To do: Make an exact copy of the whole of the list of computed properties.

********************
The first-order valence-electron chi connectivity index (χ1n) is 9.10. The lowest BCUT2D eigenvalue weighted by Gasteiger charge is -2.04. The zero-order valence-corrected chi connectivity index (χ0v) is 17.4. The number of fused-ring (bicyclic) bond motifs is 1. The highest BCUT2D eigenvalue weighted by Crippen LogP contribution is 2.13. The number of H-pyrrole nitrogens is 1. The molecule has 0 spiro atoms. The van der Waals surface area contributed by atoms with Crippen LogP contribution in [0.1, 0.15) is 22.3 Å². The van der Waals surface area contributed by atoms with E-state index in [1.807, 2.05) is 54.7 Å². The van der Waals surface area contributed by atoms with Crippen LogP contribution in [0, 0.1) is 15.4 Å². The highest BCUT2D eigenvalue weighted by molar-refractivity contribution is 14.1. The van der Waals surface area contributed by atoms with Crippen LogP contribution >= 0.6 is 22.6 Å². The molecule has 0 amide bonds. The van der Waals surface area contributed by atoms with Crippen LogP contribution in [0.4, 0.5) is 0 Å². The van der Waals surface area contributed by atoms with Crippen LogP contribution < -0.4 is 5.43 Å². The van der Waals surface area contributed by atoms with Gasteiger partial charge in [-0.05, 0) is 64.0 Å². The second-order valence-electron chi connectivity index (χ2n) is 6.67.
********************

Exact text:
The first-order valence-electron chi connectivity index (χ1n) is 9.10. The lowest BCUT2D eigenvalue weighted by Gasteiger charge is -2.04. The zero-order valence-corrected chi connectivity index (χ0v) is 17.4. The number of fused-ring (bicyclic) bond motifs is 1. The highest BCUT2D eigenvalue weighted by Crippen LogP contribution is 2.13. The number of H-pyrrole nitrogens is 1. The molecule has 0 spiro atoms. The van der Waals surface area contributed by atoms with Crippen LogP contribution in [0.1, 0.15) is 22.3 Å². The van der Waals surface area contributed by atoms with E-state index in [1.807, 2.05) is 54.7 Å². The van der Waals surface area contributed by atoms with Crippen LogP contribution in [0, 0.1) is 15.4 Å². The highest BCUT2D eigenvalue weighted by molar-refractivity contribution is 14.1. The van der Waals surface area contributed by atoms with Crippen LogP contribution >= 0.6 is 22.6 Å². The molecule has 0 amide bonds. The van der Waals surface area contributed by atoms with Crippen LogP contribution in [0.4, 0.5) is 0 Å². The van der Waals surface area contributed by atoms with Crippen LogP contribution < -0.4 is 5.43 Å². The van der Waals surface area contributed by atoms with Gasteiger partial charge in [-0.05, 0) is 64.0 Å². The second-order valence-electron chi connectivity index (χ2n) is 6.67.